I don’t know. It honestly looks pretty comfy. I think it might actually help the muscles in my neck and shoulders, which are usually tensed so tight that they feel like rocks.
But here, along with a pillow that may or may not be comfy, is an interesting example of things you, as a skeptical consumer, ought to be on the lookout for.
Bed of nails may; improve circulation; increase energy level; relieve chronic neck and back pain; reduce stress & anxitey; improve sleep & relieve insomnia; improve skin complexion; relieve constipation; cellulite treatment; revitalizing and rejuvenating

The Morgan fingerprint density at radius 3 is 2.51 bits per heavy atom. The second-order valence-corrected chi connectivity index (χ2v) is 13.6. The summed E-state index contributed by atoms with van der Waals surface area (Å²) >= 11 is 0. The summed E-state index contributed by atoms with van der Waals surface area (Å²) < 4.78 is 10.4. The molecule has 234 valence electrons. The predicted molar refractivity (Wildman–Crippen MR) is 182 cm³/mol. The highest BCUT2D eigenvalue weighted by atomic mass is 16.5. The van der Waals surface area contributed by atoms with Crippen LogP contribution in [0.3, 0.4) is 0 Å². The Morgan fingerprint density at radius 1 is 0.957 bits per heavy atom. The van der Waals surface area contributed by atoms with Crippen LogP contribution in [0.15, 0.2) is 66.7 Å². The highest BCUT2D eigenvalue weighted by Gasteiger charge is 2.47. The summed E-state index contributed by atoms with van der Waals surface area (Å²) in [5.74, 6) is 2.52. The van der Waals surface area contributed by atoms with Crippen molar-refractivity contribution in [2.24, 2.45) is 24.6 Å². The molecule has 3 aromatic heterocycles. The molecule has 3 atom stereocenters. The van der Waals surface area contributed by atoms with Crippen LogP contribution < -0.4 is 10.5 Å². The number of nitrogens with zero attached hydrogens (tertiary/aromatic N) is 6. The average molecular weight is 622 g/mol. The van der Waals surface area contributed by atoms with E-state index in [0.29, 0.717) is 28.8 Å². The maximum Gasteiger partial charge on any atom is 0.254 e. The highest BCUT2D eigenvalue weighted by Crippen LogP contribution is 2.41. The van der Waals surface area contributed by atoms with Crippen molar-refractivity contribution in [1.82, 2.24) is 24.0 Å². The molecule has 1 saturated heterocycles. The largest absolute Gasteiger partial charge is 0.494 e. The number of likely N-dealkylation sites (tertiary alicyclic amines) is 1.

Wow. All that? Well, no, there is likely no basis at all for these claims. If you’re looking for a cure for constipation, a pillow is unlikely to be any help. Maybe try eating a bit of fiber instead.
So many products these days claim to cure everything from hangnails to acne to constipation* even when there’s no plausible mechanism behind the claims, let alone any actual evidence that they do so. Since, in many ways, the US still allows snake-oil manufacturers to claim whatever they want under the guise of providing complementary and alternative ‘medicine’, it behooves every consumer to be aware of the stupid claims so they can save their money for safe and effective treatments.
*I don’t understand why CAM proponents seem to be so focused on intestines and feces. Orac wrote about it here and he’s the expert.